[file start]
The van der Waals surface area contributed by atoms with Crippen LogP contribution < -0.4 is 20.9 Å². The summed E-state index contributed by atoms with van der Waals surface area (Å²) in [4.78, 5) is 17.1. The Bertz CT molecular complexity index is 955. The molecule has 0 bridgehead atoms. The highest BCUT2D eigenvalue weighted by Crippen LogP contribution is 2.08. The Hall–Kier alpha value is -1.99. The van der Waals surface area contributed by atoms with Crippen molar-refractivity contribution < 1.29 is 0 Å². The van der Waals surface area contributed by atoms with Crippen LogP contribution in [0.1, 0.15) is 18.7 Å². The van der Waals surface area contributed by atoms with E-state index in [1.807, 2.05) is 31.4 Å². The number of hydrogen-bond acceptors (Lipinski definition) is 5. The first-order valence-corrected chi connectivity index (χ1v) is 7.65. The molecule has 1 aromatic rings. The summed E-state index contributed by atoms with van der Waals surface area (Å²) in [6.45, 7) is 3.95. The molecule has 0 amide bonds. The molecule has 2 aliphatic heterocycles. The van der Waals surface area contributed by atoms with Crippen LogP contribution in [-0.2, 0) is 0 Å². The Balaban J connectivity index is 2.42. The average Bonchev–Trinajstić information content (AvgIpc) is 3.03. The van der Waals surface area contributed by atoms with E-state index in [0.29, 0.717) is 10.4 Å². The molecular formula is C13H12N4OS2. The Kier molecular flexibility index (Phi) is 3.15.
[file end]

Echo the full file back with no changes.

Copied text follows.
The van der Waals surface area contributed by atoms with Crippen LogP contribution < -0.4 is 20.9 Å². The summed E-state index contributed by atoms with van der Waals surface area (Å²) in [4.78, 5) is 17.1. The Bertz CT molecular complexity index is 955. The molecule has 0 bridgehead atoms. The highest BCUT2D eigenvalue weighted by Crippen LogP contribution is 2.08. The Hall–Kier alpha value is -1.99. The van der Waals surface area contributed by atoms with Crippen molar-refractivity contribution < 1.29 is 0 Å². The van der Waals surface area contributed by atoms with Crippen LogP contribution in [0.1, 0.15) is 18.7 Å². The van der Waals surface area contributed by atoms with E-state index in [1.807, 2.05) is 31.4 Å². The number of hydrogen-bond acceptors (Lipinski definition) is 5. The first-order valence-corrected chi connectivity index (χ1v) is 7.65. The molecule has 1 aromatic rings. The summed E-state index contributed by atoms with van der Waals surface area (Å²) in [6.45, 7) is 3.95. The molecule has 0 amide bonds. The molecule has 2 aliphatic heterocycles. The van der Waals surface area contributed by atoms with Crippen LogP contribution in [-0.2, 0) is 0 Å². The Balaban J connectivity index is 2.42. The average Bonchev–Trinajstić information content (AvgIpc) is 3.03. The van der Waals surface area contributed by atoms with E-state index in [0.29, 0.717) is 10.4 Å². The molecular formula is C13H12N4OS2. The Kier molecular flexibility index (Phi) is 3.15.